A flippant, fearless, and fundamental countdown of big money investing.

10 8

#9 Mistakes

Masters of Mistakes

A single quality unites the best-of-the-institutional-investing-best, in our experience, and it’s not a lack a mistakes. It’s a team culture that recognizes screw-ups, and learns from them. And that always starts at the top. 

CIO616-50TTM-9-Article-Images-Portrait-Nigel Buchanan.jpg Ray Dalio, Co-CIO and Founder, Bridgewater Associates

“I’m a professional mistake maker—one-third of my trades are probably wrong. The markets taught me humility. I’ve learned to find the smartest people I know who disagree with me, and see the situation through their eyes. I think the greatest tragedy of all time is that people keep wrong thoughts, wrong opinions in their minds. This is the biggest problem with mankind. The biggest antidote is thoughtful disagreements. Would you like to know your weaknesses? Do you mind showing people what’s going on? How many think that basically this is logical? There’s no good reason for not operating that way. 

Pain indicates that something is wrong, and I’ve found my best learnings came from painful experiences. But it’s only psychologically hard. Once you get that in your mind, there’s no reason for these experiences to be painful. Bridgewater’s culture is like a family: It takes some getting used to. Some make it, some don’t.”

Source: Milken Global Conference Q&A, May 2, 2016, Los Angeles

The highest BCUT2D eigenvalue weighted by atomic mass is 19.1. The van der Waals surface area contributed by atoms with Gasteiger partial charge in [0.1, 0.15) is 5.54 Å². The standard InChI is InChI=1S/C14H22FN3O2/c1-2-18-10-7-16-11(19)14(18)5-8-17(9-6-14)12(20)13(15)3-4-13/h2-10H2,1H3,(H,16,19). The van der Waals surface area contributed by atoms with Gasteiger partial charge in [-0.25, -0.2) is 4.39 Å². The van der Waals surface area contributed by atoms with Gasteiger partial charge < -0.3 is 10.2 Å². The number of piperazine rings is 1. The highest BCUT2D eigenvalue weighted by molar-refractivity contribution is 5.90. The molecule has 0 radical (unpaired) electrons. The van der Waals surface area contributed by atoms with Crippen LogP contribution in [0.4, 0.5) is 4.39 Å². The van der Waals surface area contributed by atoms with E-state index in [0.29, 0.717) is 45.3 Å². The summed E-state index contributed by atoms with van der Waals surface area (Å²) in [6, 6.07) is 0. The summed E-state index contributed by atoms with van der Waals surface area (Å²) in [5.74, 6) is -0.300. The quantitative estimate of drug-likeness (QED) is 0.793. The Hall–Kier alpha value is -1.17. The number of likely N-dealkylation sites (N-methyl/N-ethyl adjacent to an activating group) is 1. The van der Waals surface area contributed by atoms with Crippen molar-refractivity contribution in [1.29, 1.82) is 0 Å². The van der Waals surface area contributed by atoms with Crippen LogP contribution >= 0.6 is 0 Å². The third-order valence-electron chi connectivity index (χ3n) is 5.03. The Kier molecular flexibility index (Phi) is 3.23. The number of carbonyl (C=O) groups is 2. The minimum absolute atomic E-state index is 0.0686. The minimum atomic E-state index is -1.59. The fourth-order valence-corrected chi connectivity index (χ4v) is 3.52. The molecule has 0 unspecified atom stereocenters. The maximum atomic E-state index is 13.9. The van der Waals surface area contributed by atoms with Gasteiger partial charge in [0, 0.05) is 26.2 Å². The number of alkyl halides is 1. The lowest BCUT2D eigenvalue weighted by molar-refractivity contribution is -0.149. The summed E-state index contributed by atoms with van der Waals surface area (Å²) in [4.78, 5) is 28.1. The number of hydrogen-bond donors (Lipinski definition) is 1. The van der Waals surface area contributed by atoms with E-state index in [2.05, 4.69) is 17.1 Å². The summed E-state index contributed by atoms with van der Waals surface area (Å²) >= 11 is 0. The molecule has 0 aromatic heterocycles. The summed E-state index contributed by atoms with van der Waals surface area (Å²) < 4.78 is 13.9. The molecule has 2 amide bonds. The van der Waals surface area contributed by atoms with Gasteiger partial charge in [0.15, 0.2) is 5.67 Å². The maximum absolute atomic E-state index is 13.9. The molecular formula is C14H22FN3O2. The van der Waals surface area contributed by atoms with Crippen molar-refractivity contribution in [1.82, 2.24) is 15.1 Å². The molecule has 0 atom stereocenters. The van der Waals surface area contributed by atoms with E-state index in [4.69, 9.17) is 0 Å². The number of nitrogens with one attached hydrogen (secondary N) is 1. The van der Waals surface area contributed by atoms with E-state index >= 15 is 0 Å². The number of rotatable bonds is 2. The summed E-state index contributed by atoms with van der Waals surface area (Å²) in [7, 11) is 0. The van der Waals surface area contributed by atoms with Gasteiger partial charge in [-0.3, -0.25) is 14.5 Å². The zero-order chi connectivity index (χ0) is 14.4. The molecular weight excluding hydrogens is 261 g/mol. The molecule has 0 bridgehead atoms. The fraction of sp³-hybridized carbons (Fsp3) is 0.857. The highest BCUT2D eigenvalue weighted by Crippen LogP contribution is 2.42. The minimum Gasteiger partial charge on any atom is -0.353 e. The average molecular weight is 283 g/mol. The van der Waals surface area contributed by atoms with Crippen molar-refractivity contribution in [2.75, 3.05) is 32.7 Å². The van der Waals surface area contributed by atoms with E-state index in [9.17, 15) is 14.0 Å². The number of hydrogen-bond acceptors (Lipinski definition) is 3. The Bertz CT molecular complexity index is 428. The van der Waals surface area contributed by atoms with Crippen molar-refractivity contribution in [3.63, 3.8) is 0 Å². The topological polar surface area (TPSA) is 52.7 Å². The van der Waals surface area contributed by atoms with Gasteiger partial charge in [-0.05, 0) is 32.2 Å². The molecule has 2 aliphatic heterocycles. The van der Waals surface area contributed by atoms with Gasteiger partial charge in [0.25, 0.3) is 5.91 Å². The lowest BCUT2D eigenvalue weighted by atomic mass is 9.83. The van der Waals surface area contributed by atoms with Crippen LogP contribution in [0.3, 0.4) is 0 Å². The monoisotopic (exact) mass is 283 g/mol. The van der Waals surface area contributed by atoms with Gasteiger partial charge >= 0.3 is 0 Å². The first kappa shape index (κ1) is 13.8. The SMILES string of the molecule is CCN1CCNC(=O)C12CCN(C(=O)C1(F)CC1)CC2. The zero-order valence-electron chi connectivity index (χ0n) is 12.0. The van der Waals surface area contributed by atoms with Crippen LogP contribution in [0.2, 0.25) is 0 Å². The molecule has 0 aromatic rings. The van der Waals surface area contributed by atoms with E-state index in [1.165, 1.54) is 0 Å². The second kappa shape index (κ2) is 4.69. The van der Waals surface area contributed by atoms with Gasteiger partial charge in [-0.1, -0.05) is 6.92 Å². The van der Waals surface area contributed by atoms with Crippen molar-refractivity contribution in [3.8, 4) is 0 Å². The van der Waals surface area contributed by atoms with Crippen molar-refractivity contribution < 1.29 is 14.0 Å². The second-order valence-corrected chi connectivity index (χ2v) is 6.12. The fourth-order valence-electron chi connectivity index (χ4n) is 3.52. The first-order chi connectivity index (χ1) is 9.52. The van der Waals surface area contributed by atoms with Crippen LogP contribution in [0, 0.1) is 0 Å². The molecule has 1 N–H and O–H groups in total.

CIO616-50TTM-9-Article-Images-Portrait-Chris-Buzelli.jpg Mark Wiseman, former CEO, Canada Pension Plan Investment Board; Head of Global Active Equities, BlackRock (effective September 2016)

“Claude Lamoureux—the former president and CEO of [Ontario] Teachers’—would say there are two types of investment mistakes: errors of commission versus errors of omission. The first is when an investment turns out poorly. It’s easy to spot. You’ve lost money—sometimes all your money. Most investment professionals spend less time thinking about the second type: Where did we not bid? Where could we have stretched for an investment, but didn’t? As Claude taught me, the second type of errors is just as costly to an organization as the first. And when I think of my career, I believe errors of omission have been far more costly.

In terms of management, the biggest errors are people errors. They arise from compromising on culture. The mistakes I’ve made have largely been where I’ve hired someone, looked at their talent, but not spent enough time on the other aspects. Who are they as a manager and as a person? The amount of damage someone can cause who’s not a cultural fit is immeasurable.”

Source: CPPIB’s Wiseman on Mistakes, Hockey, and the Birth of the Canadian Model 

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